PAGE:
Jesse Hernandez (not his real name) shifted uneasily in the bus as it traveled the central Florida interstate that routinely dumps carloads of tourists into the paved acres of Disney World. But Jesse was not on holiday. The bus that carried him and several other prisoners turned off the interstate onto the narrow exit ramp that leads to the Orange County Jail. Past the bail-bonds business and the forbidding concrete building that housed the main “general population” of prisoners, Jesse glimpsed a two-story, almost seamless-walled building with a sign that said “Genesis.” Whatever it was, it probably wasn’t for him. All he knew was that he was headed for prison for armed robbery.

He had committed the crime in Florida (“But with a knife,” he quickly points out—“nobody even got a bruise on them.”), and he and his fiancee fled to Tennessee. But when no job materialized, and with their only income from the woman’s prostitution, Jesse surrendered. After extradition to Florida, and while waiting at the Orange County Jail for his trial, Jesse heard about the Genesis building and its rehabilitation program for over 200 inmates.

Inmates, he learned, can request a transfer to the Genesis building to be involved in one of four programs, each housed in its own “dorm”: drug-abuse treatment, alcoholism treatment, vocational training, or the Life Learning dorm. But although inmates’ preferences are usually honored, Jesse wasn’t assigned to the vocational training dorm, where he thought he could learn some marketable skills, but rather to Dorm A, the Life Learning dorm.

Life In A Spiritual Boot Camp

Chaplains Dan Matsche and Hoby Freeman run the program in Dorm A. Indeed, they act as chaplain-counselors for the entire Genesis program. An outgrowth of a “nurture cell” program begun in the Orange County Jail (and since replicated around the country), the Life Learning dorm houses 68 convicts who have committed themselves to learning how to live God’s way.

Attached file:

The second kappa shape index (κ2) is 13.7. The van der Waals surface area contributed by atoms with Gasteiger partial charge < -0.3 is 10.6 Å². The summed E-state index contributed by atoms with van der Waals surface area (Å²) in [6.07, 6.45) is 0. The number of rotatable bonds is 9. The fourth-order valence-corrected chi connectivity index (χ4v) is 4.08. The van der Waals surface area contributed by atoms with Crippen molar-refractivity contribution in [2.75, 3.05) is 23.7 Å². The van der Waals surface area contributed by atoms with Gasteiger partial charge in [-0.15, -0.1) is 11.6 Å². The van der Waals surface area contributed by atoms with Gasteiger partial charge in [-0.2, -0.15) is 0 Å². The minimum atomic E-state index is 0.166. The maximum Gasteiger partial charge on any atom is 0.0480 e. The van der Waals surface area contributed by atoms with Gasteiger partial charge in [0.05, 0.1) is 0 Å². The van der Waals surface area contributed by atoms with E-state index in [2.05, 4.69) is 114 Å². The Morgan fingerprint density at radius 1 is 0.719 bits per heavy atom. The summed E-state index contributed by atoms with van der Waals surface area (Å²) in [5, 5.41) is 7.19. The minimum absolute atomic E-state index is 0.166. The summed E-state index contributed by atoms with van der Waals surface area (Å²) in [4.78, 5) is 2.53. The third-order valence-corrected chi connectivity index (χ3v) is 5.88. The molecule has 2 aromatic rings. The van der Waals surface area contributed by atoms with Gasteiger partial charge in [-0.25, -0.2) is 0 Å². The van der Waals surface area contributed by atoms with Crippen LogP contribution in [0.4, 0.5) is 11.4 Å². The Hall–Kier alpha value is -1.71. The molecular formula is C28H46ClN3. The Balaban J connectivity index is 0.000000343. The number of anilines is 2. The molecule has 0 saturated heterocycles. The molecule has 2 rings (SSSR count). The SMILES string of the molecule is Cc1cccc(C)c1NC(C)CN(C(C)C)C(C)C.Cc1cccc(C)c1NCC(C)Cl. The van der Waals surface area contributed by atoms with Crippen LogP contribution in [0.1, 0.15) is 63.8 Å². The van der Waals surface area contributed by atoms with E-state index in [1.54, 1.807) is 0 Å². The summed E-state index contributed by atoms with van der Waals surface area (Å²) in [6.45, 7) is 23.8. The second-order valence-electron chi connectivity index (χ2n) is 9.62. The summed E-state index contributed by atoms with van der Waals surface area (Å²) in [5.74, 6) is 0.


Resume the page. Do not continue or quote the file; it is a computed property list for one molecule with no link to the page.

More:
Supported by the national Good News Jail and Prison Ministry, and with the help of volunteers Bob Carroll and Jim Davis, Matsche and Freeman run the Life Learning dorm as a sort of spiritual boot camp.

Residents at the Life Learning dorm rise early, have Bible study together, participate in a Bible-doctrine correspondence course, and hear from other ex-inmates who have discovered that the key to living successfully on the street is a vital relationship with Jesus Christ. After two months of intensive training, residents like Jesse “graduate” from the program, although they may continue to live in the dorm if their sentence has not been satisfied. The entire program is voluntary, and at any time a resident may request a transfer out.

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Almost from the start, Jesse began to wonder if he belonged. There were things he liked, certainly, such as the absence of steel-and-cement cells. Gone were any glass partitions, intercom telephones, and steel bars. The walls were painted a pleasant sky blue. And as he walked down the hallway leading to Dorm A, he could look outside windows and see, hanging on the walls, artwork done by residents in art class.

The dorm itself looked more like a school than a jail, except that a guard instead of a teacher sat at the desk by the door. But he was smiling and friendly. Jesse almost expected to see an apple on his desk.

But Jesse was skeptical and uncomfortable.

“I’d done time before,” he says, “and I’d seen guys come through and pull a religious scam,” feigning faith to get an early release.

And some things bothered him. For one thing, they sang in Dorm A. Several guys were off in a corner, practicing a song. “They’re practicing for the talent show,” the guard said, jerking his head toward the group and smiling. A talent show—by convicts?

Another group pushed the chairs around a pulpit and the singing started in earnest, a different kind of singing. The men sang in a black-gospel style, clapping and cheering whenever the Spirit moved them. They sang “Soon and Very Soon,” and “In the Cross,” songs that Jesse had never heard.